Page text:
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Elon Musk Sounds The Alarm About China

The billionaire has become very influential in China, which is a key market for Tesla.
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Elon Musk knows he has become the most influential chief executive officer in the world. 

With this new power, he now uses his Twitter account, which has more than 96.8 million followers, to share the issues that interest and concern him. 

The billionaire entrepreneur sees no limit to the subjects he intends to discuss. 

There are no borders either. 

Besides politics and economics, one of his latest concerns is the decline of the world's population.

For several months, the richest man in the world has been worried about a trend observed in rich countries. 

He began last month to draw attention to Japan, which has experienced a big drop in the number of inhabitants in 2021.

Admittedly, the decline in the Japanese population is not new, but the proportions in which it is declining is worrisome. 

"At risk of stating the obvious, unless something changes to cause the birth rate to exceed the death rate, Japan will eventually cease to exist," Musk posted on Twitter on May 7. "This would be a great loss for the world."

'Population Collapse'

"At risk of stating the obvious, unless something changes to cause the birth rate to exceed the death rate, Japan will eventually cease to exist," Musk posted on Twitter on May 7. "This would be a great loss for the world."

Musk later shared with his millions of followers his fears about the declining population of Italy, South Korea and also Hong Kong.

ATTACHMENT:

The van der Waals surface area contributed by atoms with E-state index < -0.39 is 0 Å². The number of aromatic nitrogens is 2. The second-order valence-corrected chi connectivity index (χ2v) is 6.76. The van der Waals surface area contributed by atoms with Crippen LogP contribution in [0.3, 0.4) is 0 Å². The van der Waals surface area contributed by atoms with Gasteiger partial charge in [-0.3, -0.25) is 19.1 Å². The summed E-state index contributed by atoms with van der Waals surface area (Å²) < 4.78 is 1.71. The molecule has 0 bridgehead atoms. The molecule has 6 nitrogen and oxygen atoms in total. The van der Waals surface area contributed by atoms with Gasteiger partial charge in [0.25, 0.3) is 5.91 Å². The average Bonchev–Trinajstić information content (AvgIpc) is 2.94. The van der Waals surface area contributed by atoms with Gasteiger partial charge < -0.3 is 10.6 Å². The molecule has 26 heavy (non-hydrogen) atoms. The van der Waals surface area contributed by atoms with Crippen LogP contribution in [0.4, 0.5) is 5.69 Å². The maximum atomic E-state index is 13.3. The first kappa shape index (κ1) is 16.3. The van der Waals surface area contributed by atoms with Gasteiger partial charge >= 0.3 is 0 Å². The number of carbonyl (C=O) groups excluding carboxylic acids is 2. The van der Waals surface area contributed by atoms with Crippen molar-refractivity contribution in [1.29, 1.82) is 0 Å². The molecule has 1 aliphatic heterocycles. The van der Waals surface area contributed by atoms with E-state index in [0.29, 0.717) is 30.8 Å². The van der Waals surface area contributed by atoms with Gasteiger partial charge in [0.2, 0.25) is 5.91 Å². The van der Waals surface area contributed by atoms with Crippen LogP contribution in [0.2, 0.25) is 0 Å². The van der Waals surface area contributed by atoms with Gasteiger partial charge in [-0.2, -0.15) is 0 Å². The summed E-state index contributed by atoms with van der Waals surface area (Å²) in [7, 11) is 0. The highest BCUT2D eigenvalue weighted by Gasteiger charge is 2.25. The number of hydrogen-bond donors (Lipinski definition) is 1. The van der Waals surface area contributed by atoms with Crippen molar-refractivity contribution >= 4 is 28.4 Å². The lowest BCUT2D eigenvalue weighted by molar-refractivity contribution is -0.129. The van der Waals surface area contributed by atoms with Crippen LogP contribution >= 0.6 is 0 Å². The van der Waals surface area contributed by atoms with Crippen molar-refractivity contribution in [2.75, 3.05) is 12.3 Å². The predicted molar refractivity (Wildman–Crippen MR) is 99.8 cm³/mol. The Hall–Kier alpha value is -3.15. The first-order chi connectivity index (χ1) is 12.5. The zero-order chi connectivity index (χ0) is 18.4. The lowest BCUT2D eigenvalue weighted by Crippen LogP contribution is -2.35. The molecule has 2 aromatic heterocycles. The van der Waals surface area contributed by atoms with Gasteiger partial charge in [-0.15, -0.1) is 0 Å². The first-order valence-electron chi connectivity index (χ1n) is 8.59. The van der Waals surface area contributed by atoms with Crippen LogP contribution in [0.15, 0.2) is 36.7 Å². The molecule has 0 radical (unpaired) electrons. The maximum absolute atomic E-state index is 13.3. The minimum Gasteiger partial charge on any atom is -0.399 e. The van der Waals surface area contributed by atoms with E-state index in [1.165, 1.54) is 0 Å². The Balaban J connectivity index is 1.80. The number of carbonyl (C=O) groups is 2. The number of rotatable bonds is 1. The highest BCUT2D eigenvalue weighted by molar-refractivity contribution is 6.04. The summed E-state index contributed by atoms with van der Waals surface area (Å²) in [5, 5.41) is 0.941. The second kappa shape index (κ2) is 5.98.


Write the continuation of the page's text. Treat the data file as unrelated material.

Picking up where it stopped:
"Italy will have no people if these trends continue," the mogul posted on Twitter on May 24.

Now the tech tycoon is sounding the alarm about another big country: China.

"Most people still think China has a one-child policy," Musk wrote on Twitter on June 6. "China had its lowest birthdate ever last year, despite having a three-child policy!"

He then issued a very worrying warning

"At current birth rates, China will lose ~40% of people every generation! Population collapse."

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article that says China's population is set to get smaller for the first time since the Great Famine struck 60 years ago. 

According to the latest figures from China's National Bureau of Statistics, China's population has fallen from 1.41212 billion to just 1.41260 billion in 2021.

That is a record increase of just 480,000, but a fraction of the annual growth of around eight million 10 years ago.

The figures suggest that China will begin its demographic transition this year, the population will drop for the first time since the Great Famine of 1959-1961.

Even the projections of the Shanghai Academy of Social Sciences predict it: This perilous turning point will indeed occur in 2022, almost 10 years earlier than expected. 

The working-age population began to decline in 2014. 

As a result, the one-child policy was definitively abandoned in 2016, then replaced last summer by a “three-child policy”, multiplying the financial incentives for potential mothers.

It has been met with little success so far. 

The birth rate in 2021 had fallen to 1.15 children per woman and appears to be falling further this year to approach the lowest rate on the planet: 1.1 in South Korea. 

As for the generation renewal threshold, it is around 2.1 children per woman in developed countries.

China's total fertility rate was 2.6 in the late 1980s, well above the 2.1 needed to replace deaths. It has been between 1.6 and 1.7 since 1994, and slipped to 1.3 in 2020 and just 1.15 in 2021.

In the United States the total fertility rate is 1.6 births per woman. 

In addition, China has fewer women of child-bearing age than might be expected, according to the BBC. 

Limited to having only one child since 1980, many couples opted for a boy, lifting the sex at birth ratio from 106 boys for every 100 girls (the ratio in most of the rest of the world) to 120, and in some provinces to 130.

Musk has a special relationship with China. 

Tesla is one of the few foreign multinationals that the Chinese authorities have not required to create a joint venture with a local group in order to set up and operate in the country. 

Musk has always refused to criticize Beijing to the chagrin of human rights organizations. 

Tesla has a factory in Shanghai, which serves China, the rest of Asia and also Europe.